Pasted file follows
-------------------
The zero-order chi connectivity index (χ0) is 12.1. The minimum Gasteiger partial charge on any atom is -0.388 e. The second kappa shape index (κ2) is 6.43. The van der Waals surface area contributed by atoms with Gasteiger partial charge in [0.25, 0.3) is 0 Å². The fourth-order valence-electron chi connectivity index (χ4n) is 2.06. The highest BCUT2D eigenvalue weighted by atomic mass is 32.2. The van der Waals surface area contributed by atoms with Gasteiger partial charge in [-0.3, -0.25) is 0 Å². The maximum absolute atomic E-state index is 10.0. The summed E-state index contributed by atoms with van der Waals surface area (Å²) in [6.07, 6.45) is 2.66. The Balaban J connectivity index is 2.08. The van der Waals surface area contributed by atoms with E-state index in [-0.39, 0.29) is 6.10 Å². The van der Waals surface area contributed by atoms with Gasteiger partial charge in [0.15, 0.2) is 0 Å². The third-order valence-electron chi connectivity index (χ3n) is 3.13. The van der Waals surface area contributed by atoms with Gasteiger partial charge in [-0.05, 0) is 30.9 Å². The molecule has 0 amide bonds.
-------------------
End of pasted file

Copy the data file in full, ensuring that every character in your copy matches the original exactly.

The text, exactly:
The zero-order chi connectivity index (χ0) is 12.1. The minimum Gasteiger partial charge on any atom is -0.388 e. The second kappa shape index (κ2) is 6.43. The van der Waals surface area contributed by atoms with Gasteiger partial charge in [0.25, 0.3) is 0 Å². The fourth-order valence-electron chi connectivity index (χ4n) is 2.06. The highest BCUT2D eigenvalue weighted by atomic mass is 32.2. The van der Waals surface area contributed by atoms with Gasteiger partial charge in [-0.3, -0.25) is 0 Å². The maximum absolute atomic E-state index is 10.0. The summed E-state index contributed by atoms with van der Waals surface area (Å²) in [6.07, 6.45) is 2.66. The Balaban J connectivity index is 2.08. The van der Waals surface area contributed by atoms with E-state index in [-0.39, 0.29) is 6.10 Å². The van der Waals surface area contributed by atoms with Gasteiger partial charge in [0.15, 0.2) is 0 Å². The third-order valence-electron chi connectivity index (χ3n) is 3.13. The van der Waals surface area contributed by atoms with Gasteiger partial charge in [-0.05, 0) is 30.9 Å². The molecule has 0 amide bonds.